It is, however, very certain that Mendoza was not only a brave soldier, but a man of very considerable capacity in civil affairs, although his inordinate arrogance interfered most seriously with his skill as a negotiator. He was, of course, watching with much fierceness the progress of these underhand proceedings between the French court and the rebellious subjects of his master, and using threats and expostulations in great profusion. "Mucio," too, the great stipendiary of Philip, was becoming daily more dangerous, and the adherents of the League were multiplying with great celerity.

The pretender of Portugal, Don Antonio, prior of Crato, was also in Paris; and it was the policy of both the French and the English governments to protect his person, and to make use of him as a rod over the head of Philip. Having escaped, after the most severe sufferings, in the mountains of Spain, where he had been tracked like a wild beast, with a price of thirty thousand crowns placed upon his head, he was now most anxious to stir the governments of Europe into espousing his cause, and into attacking Spain through the recently acquired kingdom of Portugal. Meantime, he was very desirous of some active employment, to keep himself from starving, and conceived the notion, that it would be an excellent thing for the Netherlands and himself, were he to make good to them the loss of William the Silent.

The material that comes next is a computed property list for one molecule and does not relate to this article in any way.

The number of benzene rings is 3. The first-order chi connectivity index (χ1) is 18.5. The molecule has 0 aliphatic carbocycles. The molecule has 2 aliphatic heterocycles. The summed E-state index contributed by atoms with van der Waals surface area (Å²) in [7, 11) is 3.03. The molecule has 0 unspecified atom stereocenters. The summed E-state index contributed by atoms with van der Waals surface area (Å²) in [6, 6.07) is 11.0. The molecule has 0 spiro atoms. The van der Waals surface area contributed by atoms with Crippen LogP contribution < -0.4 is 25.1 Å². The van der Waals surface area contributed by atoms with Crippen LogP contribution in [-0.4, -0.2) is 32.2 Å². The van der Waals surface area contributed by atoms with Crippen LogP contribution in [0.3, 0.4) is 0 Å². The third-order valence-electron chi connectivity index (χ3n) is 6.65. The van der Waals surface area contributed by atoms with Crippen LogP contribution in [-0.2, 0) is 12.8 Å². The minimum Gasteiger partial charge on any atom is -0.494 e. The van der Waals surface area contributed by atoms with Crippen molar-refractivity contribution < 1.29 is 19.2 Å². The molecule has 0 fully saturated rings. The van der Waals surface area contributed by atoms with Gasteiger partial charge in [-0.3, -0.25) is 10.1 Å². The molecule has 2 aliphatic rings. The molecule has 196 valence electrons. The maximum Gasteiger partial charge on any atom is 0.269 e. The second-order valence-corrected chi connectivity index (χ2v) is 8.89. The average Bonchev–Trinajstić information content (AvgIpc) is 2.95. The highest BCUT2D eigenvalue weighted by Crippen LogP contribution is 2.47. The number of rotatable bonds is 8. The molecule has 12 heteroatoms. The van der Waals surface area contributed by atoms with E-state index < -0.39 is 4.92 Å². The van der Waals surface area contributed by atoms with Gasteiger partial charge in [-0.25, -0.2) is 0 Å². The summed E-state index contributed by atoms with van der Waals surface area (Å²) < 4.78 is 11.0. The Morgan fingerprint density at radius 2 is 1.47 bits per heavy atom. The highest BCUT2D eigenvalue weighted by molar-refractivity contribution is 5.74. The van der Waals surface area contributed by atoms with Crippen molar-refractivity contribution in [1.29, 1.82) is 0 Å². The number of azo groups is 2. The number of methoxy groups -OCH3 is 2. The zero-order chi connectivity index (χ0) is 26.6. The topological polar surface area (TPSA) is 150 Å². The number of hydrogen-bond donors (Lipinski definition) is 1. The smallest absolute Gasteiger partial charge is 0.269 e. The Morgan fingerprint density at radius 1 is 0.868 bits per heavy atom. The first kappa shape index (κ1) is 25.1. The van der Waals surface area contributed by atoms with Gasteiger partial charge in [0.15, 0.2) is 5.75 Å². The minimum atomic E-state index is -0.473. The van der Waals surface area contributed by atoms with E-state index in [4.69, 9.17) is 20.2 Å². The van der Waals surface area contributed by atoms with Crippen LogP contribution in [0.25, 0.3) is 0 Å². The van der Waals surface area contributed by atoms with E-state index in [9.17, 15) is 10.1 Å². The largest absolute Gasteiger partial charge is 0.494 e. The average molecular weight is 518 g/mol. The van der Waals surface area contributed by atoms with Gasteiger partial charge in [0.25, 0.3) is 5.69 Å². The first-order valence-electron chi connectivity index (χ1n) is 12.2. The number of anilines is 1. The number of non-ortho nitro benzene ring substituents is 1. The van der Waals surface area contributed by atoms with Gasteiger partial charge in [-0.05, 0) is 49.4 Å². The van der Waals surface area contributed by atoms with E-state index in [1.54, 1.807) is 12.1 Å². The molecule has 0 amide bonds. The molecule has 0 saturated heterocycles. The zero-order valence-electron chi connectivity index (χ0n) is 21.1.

"Don Antonio," wrote Stafford, "made a motion to me yesterday, to move her Majesty, that now upon the Prince of Orange's death, as it is a necessary thing for them to have a governor and head, and him to be at her Majesty's devotion, if her Majesty would be at the means to work it for him, she should be assured nobody should be more faithfully tied in devotion to her than he. Truly you would pity the poor man's case, who is almost next door to starving in effect."